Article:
To the best of the authors' knowledge, there have been only 2 other children with congenital thoracolumbar spondyloptosis treated with the above-described strategy. The authors describe their case and review the literature to discuss the aggregate clinical features, surgical strategies, and operative outcomes for congenital thoracolumbar spondyloptosis.

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Christina Sayama, Sudhakar Vadivelu, Andrew Livingston, Allen Ho, Shayan A. Izaddoost, Valentina Briceño, Thomas G. Luerssen and Andrew Jea

Object

Wound-related complications following complex posterior spine procedures in children may result in the need for serial debridements and may place spinal instrumentation at risk. In this study, the authors review their experience with the management of soft-tissue defects from spinal instrumentation in 5 high-risk pediatric patients. The use of various rotational and transpositional flaps in the management of these complicated cases is discussed, as well as their outcomes.

Methods

The authors retrospectively reviewed the medical records of 5 patients who returned to the Neuro-Spine service at Texas Children's Hospital for erosion of spinal instrumentation through the skin between September 1, 2007, and October 31, 2012. Patient demographics and clinical and operative data were recorded.

Results

Risk factors such as young age (1 case), poor nutritional status (1 case), multiple previous surgeries (3 cases), severe neurological deficits (2 cases), and history of radiation therapy for malignancy (2 cases) were noted in the 5 patients. The paraspinous flap (4 cases) was the mainstay of the treatment. Follow-up ranged from 7.5 to 17.5 months (mean 11 ± 4.2 months). One of the patients required more than 1 procedure for revision of the wound. Cultures were positive in 2 of the 5 cases. Spinal instrumentation was removed in 3 of the 5 cases; however, in all 3 of the cases there was evidence of delayed instability that developed after the removal of spinal instrumentation.

Conclusions

The use of local tissue flaps is safe and efficacious for treatment of posterior wound complications due to spinal instrumentation in children. Removal of spinal instrumentation should be avoided due to the development of delayed instability. Highly vascularized tissue is used to speed healing, clear bacteria, and eliminate dead space, obviating the need to remove contaminated spinal instrumentation.

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Sandi K. Lam, Visish M. Srinivasan, Thomas G. Luerssen and I-Wen Pan

Object

There have been no large-scale analyses on cost drivers in CSF shunt surgery for the treatment of pediatric hydrocephalus. The objective of this study was to develop a cost model for hospitalization costs in pediatric CSF shunt surgery and to examine risk factors for increased costs.

Methods

Data were extracted from the Kids' Inpatient Database (KID) of the Healthcare Cost and Utilization Project. Children with initial CSF shunt placement in the 2009 KID were examined. Patient charge was converted to cost using a cost-to-charge ratio. The factors associated with costs of CSF shunt hospitalizations were examined, including patient demographics, hospital characteristics, and clinical data. The natural log transformation of cost per inpatient day (CoPID) was analyzed. Three multivariate linear regression models were used to characterize the cost. Variance inflation factor was used to identify multicollinearity for each model.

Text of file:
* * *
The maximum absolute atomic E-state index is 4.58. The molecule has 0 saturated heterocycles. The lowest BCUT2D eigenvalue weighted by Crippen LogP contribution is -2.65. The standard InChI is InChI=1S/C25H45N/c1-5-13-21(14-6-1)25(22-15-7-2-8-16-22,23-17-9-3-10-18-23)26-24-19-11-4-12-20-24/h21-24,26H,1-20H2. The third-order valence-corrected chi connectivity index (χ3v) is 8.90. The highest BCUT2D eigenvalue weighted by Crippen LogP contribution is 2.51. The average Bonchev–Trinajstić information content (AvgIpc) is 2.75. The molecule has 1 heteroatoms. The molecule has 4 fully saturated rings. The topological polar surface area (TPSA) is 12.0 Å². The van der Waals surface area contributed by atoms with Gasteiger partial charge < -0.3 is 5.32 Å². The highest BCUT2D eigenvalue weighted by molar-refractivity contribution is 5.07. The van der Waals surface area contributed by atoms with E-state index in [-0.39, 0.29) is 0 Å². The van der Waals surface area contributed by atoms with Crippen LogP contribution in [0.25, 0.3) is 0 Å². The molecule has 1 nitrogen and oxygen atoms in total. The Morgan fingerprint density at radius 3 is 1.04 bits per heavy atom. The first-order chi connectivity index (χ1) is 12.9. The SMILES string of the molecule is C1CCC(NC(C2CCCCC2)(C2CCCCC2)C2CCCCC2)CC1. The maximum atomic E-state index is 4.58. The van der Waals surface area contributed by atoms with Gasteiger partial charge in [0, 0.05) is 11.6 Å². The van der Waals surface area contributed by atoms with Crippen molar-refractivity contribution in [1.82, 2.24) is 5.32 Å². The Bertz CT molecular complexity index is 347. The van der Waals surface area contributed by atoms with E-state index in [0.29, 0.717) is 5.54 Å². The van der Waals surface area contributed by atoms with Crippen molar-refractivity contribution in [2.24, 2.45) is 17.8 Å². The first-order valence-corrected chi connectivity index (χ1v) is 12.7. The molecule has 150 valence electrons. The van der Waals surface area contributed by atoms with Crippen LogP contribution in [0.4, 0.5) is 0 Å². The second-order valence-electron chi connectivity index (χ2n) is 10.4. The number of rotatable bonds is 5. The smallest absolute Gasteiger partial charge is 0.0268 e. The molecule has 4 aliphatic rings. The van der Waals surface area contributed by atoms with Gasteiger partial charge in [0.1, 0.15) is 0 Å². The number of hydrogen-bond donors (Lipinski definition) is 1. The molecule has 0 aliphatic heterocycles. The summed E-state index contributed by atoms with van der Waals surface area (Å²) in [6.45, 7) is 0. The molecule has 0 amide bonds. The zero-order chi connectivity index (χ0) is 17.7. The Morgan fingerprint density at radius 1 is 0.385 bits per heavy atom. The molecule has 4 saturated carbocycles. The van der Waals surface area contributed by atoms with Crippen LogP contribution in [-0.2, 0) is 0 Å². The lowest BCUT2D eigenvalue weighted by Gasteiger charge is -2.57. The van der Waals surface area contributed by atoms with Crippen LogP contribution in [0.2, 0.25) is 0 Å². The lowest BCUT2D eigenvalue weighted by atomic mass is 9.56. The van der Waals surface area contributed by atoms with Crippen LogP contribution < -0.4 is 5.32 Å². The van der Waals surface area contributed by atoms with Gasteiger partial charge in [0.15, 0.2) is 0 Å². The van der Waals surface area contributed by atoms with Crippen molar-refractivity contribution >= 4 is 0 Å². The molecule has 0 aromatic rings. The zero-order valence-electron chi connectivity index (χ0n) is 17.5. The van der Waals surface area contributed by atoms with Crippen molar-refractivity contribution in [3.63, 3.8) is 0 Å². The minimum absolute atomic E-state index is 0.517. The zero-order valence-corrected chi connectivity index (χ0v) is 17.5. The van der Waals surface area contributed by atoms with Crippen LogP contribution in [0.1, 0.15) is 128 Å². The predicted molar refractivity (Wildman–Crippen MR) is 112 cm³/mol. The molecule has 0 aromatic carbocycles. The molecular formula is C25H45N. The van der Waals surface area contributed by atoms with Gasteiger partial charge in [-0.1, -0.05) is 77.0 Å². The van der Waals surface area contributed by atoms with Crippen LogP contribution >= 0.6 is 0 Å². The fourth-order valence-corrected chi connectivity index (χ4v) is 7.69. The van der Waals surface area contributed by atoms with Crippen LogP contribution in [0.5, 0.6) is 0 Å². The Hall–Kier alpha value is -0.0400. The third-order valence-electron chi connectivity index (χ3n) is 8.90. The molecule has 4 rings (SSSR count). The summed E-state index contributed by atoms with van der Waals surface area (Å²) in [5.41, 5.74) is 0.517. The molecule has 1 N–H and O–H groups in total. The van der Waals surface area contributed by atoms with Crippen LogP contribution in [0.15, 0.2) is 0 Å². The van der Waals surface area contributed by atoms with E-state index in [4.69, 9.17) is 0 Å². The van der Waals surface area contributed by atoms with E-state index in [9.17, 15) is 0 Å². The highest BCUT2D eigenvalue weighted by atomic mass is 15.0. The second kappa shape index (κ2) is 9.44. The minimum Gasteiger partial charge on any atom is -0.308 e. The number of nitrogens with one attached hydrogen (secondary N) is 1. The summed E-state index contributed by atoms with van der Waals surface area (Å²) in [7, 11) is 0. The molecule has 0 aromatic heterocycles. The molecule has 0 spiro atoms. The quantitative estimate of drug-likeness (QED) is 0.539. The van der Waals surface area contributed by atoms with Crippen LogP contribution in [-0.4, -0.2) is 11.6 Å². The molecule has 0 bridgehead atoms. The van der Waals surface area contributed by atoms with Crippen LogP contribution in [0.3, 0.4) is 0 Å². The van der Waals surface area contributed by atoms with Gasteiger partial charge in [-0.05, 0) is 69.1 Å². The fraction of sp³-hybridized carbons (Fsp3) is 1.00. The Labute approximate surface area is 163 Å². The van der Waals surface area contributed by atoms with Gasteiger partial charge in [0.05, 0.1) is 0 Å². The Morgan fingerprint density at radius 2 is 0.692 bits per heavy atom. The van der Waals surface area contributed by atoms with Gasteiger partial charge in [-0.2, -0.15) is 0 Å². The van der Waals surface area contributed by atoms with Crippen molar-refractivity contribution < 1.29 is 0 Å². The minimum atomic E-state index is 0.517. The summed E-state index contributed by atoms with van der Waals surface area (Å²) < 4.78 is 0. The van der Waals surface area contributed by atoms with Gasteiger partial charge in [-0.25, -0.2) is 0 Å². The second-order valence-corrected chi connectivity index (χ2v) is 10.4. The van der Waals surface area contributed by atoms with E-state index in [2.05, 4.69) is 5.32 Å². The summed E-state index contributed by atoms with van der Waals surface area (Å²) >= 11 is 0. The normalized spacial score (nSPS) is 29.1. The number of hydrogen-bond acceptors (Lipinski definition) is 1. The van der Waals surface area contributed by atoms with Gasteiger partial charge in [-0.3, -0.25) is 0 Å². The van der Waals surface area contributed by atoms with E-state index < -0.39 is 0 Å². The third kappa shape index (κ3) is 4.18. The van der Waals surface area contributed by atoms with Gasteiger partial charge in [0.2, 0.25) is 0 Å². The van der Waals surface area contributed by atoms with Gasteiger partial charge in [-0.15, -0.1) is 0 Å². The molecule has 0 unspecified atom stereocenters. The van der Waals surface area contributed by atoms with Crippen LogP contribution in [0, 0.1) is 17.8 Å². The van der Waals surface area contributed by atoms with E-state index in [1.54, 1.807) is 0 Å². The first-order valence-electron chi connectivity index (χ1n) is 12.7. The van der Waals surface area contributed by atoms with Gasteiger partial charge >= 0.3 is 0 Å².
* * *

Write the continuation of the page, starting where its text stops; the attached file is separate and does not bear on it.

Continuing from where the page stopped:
Results

A total of 2519 patients met the inclusion criteria and were included in study. Average cost and length of stay (LOS) for initial shunt placement were $49,317 ± $74,483 (US) and 18.2 ± 28.5 days, respectively. Cost per inpatient day was $4249 ± $2837 (median $3397, range $80–$22,263). The average number of registered nurse (RN) full-time equivalents (FTEs) per 1000 adjusted inpatient days was 5.8 (range 1.6–10.8). The final model had the highest adjusted coefficient of determination (R2 = 0.32) and was determined to be the best among 3 models. The final model showed that child age, hydrocephalus etiology, weekend admission, number of chronic diseases, hospital type, number of RN FTEs per 1000 adjusted inpatient days, number of procedures, race, insurance type, income level, and hospital regions were associated with CoPID.

Conclusions

A patient's socioeconomic status, such as race, income level, and insurance, in addition to hospitalrelated factors such as number of hospital RN FTEs, hospital type, and US region, could affect the costs of initial CSF shunt placement, in addition to clinical factors such as hydrocephalus origin and LOS. To create a cost model of initial CSF shunt placement in the pediatric population, consideration of such nonclinical factors may be warranted.

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Sandi Lam, Thomas G. Luerssen, William E. Whitehead, Andrew Jea and I-Wen Pan

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Sandi K. Lam, Christina Sayama, Dominic A. Harris, Valentina Briceño, Thomas G. Luerssen and Andrew Jea

Object

Current national patterns as a function of patient-, hospital-, and procedure-related factors, and complication rates in the use of recombinant human bone morphogenetic protein–2 (rhBMP-2) as an adjunct to the practice of pediatric spine surgery have scarcely been investigated.

Methods

The authors conducted a cross-sectional study using data from the Healthcare Cost and Utilization Project Kids' Inpatient Database. Univariate and multivariate logistic regression were used to calculate unadjusted and adjusted odds ratios and 95% confidence intervals, and p values < 0.05 were considered to be statistically significant.

Results